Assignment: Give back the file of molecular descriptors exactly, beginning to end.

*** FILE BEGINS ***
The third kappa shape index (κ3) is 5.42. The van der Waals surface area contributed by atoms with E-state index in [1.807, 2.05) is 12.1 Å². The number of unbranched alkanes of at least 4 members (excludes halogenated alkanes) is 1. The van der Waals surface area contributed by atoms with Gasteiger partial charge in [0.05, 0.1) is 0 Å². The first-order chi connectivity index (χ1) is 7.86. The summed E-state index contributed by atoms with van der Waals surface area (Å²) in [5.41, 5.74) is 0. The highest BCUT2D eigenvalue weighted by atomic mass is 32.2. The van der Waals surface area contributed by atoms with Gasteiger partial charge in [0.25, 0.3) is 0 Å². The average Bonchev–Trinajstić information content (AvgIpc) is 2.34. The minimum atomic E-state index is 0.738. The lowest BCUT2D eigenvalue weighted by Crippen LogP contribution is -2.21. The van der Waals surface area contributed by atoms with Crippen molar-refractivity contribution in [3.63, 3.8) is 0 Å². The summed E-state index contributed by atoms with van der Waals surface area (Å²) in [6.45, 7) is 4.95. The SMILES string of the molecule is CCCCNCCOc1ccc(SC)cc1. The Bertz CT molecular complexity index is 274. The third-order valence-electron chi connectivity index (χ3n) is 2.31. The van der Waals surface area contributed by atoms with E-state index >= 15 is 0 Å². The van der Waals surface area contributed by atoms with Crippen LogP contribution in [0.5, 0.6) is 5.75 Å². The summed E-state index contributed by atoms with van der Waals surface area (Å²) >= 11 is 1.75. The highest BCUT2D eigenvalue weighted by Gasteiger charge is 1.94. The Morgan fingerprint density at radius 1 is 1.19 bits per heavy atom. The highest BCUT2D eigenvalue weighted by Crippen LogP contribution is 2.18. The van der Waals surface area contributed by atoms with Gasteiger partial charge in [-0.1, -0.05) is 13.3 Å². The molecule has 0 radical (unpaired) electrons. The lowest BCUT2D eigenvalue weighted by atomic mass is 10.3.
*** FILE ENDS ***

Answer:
The third kappa shape index (κ3) is 5.42. The van der Waals surface area contributed by atoms with E-state index in [1.807, 2.05) is 12.1 Å². The number of unbranched alkanes of at least 4 members (excludes halogenated alkanes) is 1. The van der Waals surface area contributed by atoms with Gasteiger partial charge in [0.05, 0.1) is 0 Å². The first-order chi connectivity index (χ1) is 7.86. The summed E-state index contributed by atoms with van der Waals surface area (Å²) in [5.41, 5.74) is 0. The highest BCUT2D eigenvalue weighted by atomic mass is 32.2. The van der Waals surface area contributed by atoms with Gasteiger partial charge in [0.25, 0.3) is 0 Å². The average Bonchev–Trinajstić information content (AvgIpc) is 2.34. The minimum atomic E-state index is 0.738. The lowest BCUT2D eigenvalue weighted by Crippen LogP contribution is -2.21. The van der Waals surface area contributed by atoms with Crippen molar-refractivity contribution in [3.63, 3.8) is 0 Å². The summed E-state index contributed by atoms with van der Waals surface area (Å²) in [6.45, 7) is 4.95. The SMILES string of the molecule is CCCCNCCOc1ccc(SC)cc1. The Bertz CT molecular complexity index is 274. The third-order valence-electron chi connectivity index (χ3n) is 2.31. The van der Waals surface area contributed by atoms with E-state index >= 15 is 0 Å². The van der Waals surface area contributed by atoms with Crippen LogP contribution in [0.5, 0.6) is 5.75 Å². The summed E-state index contributed by atoms with van der Waals surface area (Å²) >= 11 is 1.75. The highest BCUT2D eigenvalue weighted by Gasteiger charge is 1.94. The Morgan fingerprint density at radius 1 is 1.19 bits per heavy atom. The highest BCUT2D eigenvalue weighted by Crippen LogP contribution is 2.18. The van der Waals surface area contributed by atoms with Gasteiger partial charge in [-0.1, -0.05) is 13.3 Å². The molecule has 0 radical (unpaired) electrons. The lowest BCUT2D eigenvalue weighted by atomic mass is 10.3.